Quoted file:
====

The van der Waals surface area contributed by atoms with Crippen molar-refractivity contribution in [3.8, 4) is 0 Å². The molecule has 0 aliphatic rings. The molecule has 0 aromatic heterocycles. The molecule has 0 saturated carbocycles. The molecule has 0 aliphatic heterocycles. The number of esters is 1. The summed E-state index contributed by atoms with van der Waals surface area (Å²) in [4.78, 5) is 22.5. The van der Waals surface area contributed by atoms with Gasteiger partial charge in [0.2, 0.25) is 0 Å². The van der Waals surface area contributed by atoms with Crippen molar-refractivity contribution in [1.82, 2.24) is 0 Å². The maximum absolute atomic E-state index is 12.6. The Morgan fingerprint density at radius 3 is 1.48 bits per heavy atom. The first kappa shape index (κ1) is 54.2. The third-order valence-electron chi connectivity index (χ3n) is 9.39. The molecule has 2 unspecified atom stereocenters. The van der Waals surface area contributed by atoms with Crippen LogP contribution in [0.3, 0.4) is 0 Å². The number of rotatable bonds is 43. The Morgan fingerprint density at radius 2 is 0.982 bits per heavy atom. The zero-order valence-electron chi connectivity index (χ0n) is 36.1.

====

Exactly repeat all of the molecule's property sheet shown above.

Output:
The van der Waals surface area contributed by atoms with Crippen molar-refractivity contribution in [3.8, 4) is 0 Å². The molecule has 0 aliphatic rings. The molecule has 0 aromatic heterocycles. The molecule has 0 saturated carbocycles. The molecule has 0 aliphatic heterocycles. The number of esters is 1. The summed E-state index contributed by atoms with van der Waals surface area (Å²) in [4.78, 5) is 22.5. The van der Waals surface area contributed by atoms with Gasteiger partial charge in [0.2, 0.25) is 0 Å². The van der Waals surface area contributed by atoms with Crippen molar-refractivity contribution in [1.82, 2.24) is 0 Å². The maximum absolute atomic E-state index is 12.6. The Morgan fingerprint density at radius 3 is 1.48 bits per heavy atom. The first kappa shape index (κ1) is 54.2. The third-order valence-electron chi connectivity index (χ3n) is 9.39. The molecule has 2 unspecified atom stereocenters. The van der Waals surface area contributed by atoms with Crippen LogP contribution in [0.3, 0.4) is 0 Å². The number of rotatable bonds is 43. The Morgan fingerprint density at radius 2 is 0.982 bits per heavy atom. The zero-order valence-electron chi connectivity index (χ0n) is 36.1.